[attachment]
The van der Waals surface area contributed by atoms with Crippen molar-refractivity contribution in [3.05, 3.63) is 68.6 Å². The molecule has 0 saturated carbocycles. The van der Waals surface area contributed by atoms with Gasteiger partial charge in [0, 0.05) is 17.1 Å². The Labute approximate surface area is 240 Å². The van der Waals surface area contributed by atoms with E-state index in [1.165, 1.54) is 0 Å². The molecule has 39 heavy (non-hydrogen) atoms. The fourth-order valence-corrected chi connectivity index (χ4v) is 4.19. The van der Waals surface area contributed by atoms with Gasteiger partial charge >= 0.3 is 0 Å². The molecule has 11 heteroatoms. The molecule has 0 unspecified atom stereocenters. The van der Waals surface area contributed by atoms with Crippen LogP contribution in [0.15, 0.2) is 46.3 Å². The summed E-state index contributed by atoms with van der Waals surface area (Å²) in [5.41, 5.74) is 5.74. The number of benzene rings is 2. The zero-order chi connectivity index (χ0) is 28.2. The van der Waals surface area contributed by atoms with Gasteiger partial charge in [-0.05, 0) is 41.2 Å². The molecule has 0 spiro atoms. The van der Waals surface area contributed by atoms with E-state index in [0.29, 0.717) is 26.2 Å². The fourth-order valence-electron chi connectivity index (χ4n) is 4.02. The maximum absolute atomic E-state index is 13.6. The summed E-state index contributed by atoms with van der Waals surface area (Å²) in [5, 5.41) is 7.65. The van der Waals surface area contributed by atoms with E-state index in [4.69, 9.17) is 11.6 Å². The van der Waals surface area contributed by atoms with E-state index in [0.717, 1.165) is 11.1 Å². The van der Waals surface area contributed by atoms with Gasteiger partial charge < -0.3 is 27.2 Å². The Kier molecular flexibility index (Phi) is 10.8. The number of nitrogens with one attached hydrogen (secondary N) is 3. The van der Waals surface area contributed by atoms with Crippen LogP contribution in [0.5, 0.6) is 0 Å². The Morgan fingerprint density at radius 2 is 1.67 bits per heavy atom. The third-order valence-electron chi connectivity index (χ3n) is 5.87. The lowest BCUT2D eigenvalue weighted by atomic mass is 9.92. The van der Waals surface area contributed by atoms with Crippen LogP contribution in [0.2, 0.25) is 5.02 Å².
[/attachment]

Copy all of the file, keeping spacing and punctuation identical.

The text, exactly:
The van der Waals surface area contributed by atoms with Crippen molar-refractivity contribution in [3.05, 3.63) is 68.6 Å². The molecule has 0 saturated carbocycles. The van der Waals surface area contributed by atoms with Gasteiger partial charge in [0, 0.05) is 17.1 Å². The Labute approximate surface area is 240 Å². The van der Waals surface area contributed by atoms with E-state index in [1.165, 1.54) is 0 Å². The molecule has 39 heavy (non-hydrogen) atoms. The fourth-order valence-corrected chi connectivity index (χ4v) is 4.19. The van der Waals surface area contributed by atoms with Gasteiger partial charge >= 0.3 is 0 Å². The molecule has 11 heteroatoms. The molecule has 0 unspecified atom stereocenters. The van der Waals surface area contributed by atoms with Crippen LogP contribution in [0.15, 0.2) is 46.3 Å². The summed E-state index contributed by atoms with van der Waals surface area (Å²) in [5.41, 5.74) is 5.74. The number of benzene rings is 2. The zero-order chi connectivity index (χ0) is 28.2. The van der Waals surface area contributed by atoms with Gasteiger partial charge in [-0.05, 0) is 41.2 Å². The molecule has 0 spiro atoms. The van der Waals surface area contributed by atoms with E-state index in [0.29, 0.717) is 26.2 Å². The fourth-order valence-electron chi connectivity index (χ4n) is 4.02. The maximum absolute atomic E-state index is 13.6. The summed E-state index contributed by atoms with van der Waals surface area (Å²) in [5, 5.41) is 7.65. The van der Waals surface area contributed by atoms with E-state index in [4.69, 9.17) is 11.6 Å². The van der Waals surface area contributed by atoms with E-state index in [0.717, 1.165) is 11.1 Å². The van der Waals surface area contributed by atoms with Gasteiger partial charge < -0.3 is 27.2 Å². The Kier molecular flexibility index (Phi) is 10.8. The number of nitrogens with one attached hydrogen (secondary N) is 3. The van der Waals surface area contributed by atoms with Crippen LogP contribution in [0.5, 0.6) is 0 Å². The Morgan fingerprint density at radius 2 is 1.67 bits per heavy atom. The third-order valence-electron chi connectivity index (χ3n) is 5.87. The lowest BCUT2D eigenvalue weighted by atomic mass is 9.92. The van der Waals surface area contributed by atoms with Crippen LogP contribution in [0.2, 0.25) is 5.02 Å².